Even well-intentioned religious abuse can have long-term psychological consequences, such as the victim developing phobias or long-term depression. They may have a sense of shame that persists even after they leave the religion. A person can also be manipulated into avoiding a beneficial action (such as a medical treatment) or to engage in a harmful behavior.
In his book Religious Abuse, pastor Keith Wright describes an example of such abuse. When he was a child, his Christian Scientist mother became very ill and eventually was convinced to seek medical treatment at an inpatient facility. Members of her church went to the treatment center to convince her to trust prayer rather than treatment, and to leave. She died shortly thereafter. While the church members may not have had any malicious intent, their use of their religion’s teachings to manipulate Wright’s mother ultimately resulted in her death.
Religiously-based psychological abuse of children can involve using teachings to subjugate children through fear, or indoctrinating the child in the beliefs of their particular religion whilst suppressing other perspectives. Psychologist Jill Mytton describes this as crushing the child’s chance to form a personal morality and belief system; it makes them utterly reliant on their religion and/or parents, and they never learn to reflect critically on information they receive. Similarly, the use of fear and a judgmental environment (such as the concept of Hell) to control the child can be traumatic.
Physical abuse in a religious context often takes the form of beatings, illegal confinement, neglect, near drowning or even murder in the belief that the child is possessed by evil spirits, practising sorcery or witchcraft, or has committed some kind of sin that warrants punishment. Such extreme cases are, though, rare.
In 2012, the United Kingdom’s Department for Children, Schools and Families instituted a new action plan to investigate the issue of faith-based abuse after several high-profile murders, such as that Kristy Bamu. Over a term of 10 years, Scotland Yard conducted 83 investigations into allegations of abuse with faith-based elements and feared there were even more that were unreported.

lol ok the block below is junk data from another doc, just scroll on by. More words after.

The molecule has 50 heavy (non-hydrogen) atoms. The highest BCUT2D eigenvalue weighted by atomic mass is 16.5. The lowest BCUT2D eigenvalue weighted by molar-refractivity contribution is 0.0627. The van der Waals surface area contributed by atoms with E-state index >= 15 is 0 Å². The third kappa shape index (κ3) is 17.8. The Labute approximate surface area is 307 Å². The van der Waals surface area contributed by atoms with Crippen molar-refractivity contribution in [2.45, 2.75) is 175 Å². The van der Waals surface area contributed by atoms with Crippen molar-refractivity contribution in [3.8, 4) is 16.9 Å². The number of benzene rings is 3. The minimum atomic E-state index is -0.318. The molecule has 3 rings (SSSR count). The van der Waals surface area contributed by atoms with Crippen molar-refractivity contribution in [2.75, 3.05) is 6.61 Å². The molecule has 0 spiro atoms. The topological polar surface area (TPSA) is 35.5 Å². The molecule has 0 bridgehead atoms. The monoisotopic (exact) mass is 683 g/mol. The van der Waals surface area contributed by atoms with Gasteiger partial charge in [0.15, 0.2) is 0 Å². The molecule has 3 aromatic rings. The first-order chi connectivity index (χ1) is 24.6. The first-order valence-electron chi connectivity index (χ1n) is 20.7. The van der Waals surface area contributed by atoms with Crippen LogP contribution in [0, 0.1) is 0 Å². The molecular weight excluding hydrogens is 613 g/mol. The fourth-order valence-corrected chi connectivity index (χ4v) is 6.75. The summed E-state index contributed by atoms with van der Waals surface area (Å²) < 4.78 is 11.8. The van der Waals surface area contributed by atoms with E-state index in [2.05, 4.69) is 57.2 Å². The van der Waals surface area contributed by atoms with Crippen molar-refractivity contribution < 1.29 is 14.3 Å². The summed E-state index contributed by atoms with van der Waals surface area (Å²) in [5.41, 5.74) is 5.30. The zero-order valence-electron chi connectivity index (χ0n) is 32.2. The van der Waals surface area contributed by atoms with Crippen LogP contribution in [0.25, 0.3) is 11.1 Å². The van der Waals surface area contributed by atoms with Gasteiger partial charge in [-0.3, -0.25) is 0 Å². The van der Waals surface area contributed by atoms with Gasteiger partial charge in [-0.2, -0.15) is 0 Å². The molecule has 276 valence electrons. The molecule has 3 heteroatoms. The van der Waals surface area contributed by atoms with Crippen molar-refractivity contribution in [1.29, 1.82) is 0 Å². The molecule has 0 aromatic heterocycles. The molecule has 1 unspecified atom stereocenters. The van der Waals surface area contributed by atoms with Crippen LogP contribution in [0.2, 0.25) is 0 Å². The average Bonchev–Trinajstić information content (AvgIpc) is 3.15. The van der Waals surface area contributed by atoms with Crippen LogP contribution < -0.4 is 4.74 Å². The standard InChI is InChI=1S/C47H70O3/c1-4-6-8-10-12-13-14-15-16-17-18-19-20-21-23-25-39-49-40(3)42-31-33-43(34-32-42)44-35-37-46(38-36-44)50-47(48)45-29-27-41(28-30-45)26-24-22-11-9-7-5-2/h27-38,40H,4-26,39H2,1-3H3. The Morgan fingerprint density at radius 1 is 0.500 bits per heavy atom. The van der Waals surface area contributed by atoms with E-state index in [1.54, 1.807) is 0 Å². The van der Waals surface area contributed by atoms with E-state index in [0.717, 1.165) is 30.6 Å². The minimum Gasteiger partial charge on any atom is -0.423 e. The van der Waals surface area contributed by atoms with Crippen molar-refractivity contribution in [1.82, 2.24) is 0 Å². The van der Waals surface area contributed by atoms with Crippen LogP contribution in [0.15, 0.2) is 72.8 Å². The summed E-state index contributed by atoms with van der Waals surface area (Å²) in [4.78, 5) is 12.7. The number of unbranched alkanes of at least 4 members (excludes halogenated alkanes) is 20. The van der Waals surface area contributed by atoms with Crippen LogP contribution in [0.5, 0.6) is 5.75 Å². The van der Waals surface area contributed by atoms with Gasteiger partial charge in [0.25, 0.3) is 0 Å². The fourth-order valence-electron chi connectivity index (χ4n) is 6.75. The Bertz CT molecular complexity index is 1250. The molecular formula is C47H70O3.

Religious violence and extremism (also called communal violence) is a term that covers all phenomena where religion is either the subject or object of violent behavior.
Archaeology has uncovered physical evidence of child sacrifice at several locations. Some of the best attested examples are the diverse rites which were part of the religious practices in Mesoamerica and the Inca Empire. Psychologists Alice Miller and Robert Godwin, psychohistorian Lloyd deMause and other advocates of children’s rights have written about pre-Columbian sacrifice within the framework of child abuse.
Plutarch (c.46–120 AD) mentions the Carthaginian’s ritual burning of small children, as do Tertullian, Orosius, Diodorus Siculus and Philo. Livy and Polybius do not. The Hebrew Bible also mentions what appears to be child sacrifice practised at a place called the Tophet (roasting place) by the Canaanites, and by some Israelites.
Children were thrown to the sharks in ancient Hawaii.
Sacrificial victims were often infants. “The slaughtering of newborn babies may be considered a common event in many cultures” including the Eskimo, the Polynesians, the Ancient Egyptians, the Chinese, the Scandinavians, and various indigenous peoples of Africa, the Americas and Australia.
Artificial deformation of the skull predates written history and dates back as far as 45,000 BCE, as evidenced by two Neanderthal skulls found in Shanidar Cave. It was usually started just after birth and continued until the desired shape was achieved. It may have played a key role in Egyptian and Mayan societies.
In China some boys were castrated, with both the penis and scrotum cut. Other ritual actions have been described by anthropologists. Géza Róheim wrote about initiation rituals performed by Australian natives in which adolescent initiates were forced to drink blood. Ritual rape of young virgins have been part of shamanistic practices.